I wish I could be constructive about the prime minister’s announcement of his “vision” for the next ten years. I wish there were things we could take home from yesterday’s press conference. I wish we could hope for some return from the money the government is spending on this tax-payer-funded pre-election publicity exercise for the Labour Party over the next several weeks.
The excuse that yesterday’s press conference launches a “public consultation” period for the complete absence of anything that could be understood to be an intention or a proposal by the government is just that: an excuse. We’ve been through these “processes” before.
Whenever the government actually decides to do something material, there’s no public consultation. The government is rightly and frequently criticised for dodging any manner of public participation in the decision-making process.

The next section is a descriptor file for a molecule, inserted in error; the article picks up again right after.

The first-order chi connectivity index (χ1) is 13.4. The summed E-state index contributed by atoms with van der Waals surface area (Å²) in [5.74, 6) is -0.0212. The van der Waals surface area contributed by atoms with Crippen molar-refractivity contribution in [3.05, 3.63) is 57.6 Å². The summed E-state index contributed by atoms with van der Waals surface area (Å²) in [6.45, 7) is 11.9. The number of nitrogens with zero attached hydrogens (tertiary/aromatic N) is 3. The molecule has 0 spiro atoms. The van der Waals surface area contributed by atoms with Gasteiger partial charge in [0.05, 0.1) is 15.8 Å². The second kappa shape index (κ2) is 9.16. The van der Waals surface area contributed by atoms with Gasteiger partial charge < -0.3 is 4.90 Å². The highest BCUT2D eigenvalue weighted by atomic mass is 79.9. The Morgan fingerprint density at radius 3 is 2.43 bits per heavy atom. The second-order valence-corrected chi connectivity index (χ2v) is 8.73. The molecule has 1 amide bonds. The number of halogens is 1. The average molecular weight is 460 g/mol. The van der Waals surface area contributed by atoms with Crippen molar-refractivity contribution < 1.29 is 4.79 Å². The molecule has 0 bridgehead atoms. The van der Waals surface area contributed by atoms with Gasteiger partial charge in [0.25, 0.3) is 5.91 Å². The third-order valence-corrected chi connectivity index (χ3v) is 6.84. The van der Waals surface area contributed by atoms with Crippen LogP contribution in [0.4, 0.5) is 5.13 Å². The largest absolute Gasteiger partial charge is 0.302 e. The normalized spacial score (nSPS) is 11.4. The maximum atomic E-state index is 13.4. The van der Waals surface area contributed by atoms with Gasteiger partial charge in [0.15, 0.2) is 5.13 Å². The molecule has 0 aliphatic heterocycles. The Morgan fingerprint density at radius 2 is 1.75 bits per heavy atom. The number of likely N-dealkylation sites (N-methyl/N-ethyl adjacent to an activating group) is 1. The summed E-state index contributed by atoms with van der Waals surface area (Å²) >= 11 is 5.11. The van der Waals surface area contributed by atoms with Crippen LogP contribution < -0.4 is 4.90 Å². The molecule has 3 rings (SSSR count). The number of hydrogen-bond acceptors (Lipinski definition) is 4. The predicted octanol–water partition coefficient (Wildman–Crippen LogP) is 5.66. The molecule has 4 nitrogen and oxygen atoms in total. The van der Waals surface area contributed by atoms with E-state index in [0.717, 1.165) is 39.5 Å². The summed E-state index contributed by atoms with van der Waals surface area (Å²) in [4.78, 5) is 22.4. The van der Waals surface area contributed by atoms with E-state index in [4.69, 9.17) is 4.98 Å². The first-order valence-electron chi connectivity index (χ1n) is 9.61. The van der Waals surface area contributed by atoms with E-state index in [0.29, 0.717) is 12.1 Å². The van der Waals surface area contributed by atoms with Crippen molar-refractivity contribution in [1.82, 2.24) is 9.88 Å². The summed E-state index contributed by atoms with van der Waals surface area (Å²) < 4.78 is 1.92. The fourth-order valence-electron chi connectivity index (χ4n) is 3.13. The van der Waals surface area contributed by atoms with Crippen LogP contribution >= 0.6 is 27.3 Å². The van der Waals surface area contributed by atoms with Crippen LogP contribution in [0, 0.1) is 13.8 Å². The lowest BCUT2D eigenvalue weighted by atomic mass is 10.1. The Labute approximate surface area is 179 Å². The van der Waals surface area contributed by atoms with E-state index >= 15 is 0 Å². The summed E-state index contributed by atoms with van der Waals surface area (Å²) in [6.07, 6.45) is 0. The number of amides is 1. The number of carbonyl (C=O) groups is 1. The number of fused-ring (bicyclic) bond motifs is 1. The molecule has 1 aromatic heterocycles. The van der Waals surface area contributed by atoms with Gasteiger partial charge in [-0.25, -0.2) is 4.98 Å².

But when they want to look like they’re doing something but not wanting to do anything about it, prepare yourself for the jamboree of a public consultation exercise. They will hold a press conference to declare the bleeding obvious and ask the public to tell them how to do it. They then proceed to ignore it.
Consider the “public consultation” process on drawing up a policy against racism. A major press event and an expensively produced document that could have been drafted by a catechism tutor at Sunday school later, and no one is any wiser. Not one policy decision on how to actually punish the racists and protect the victims of racism is in sight.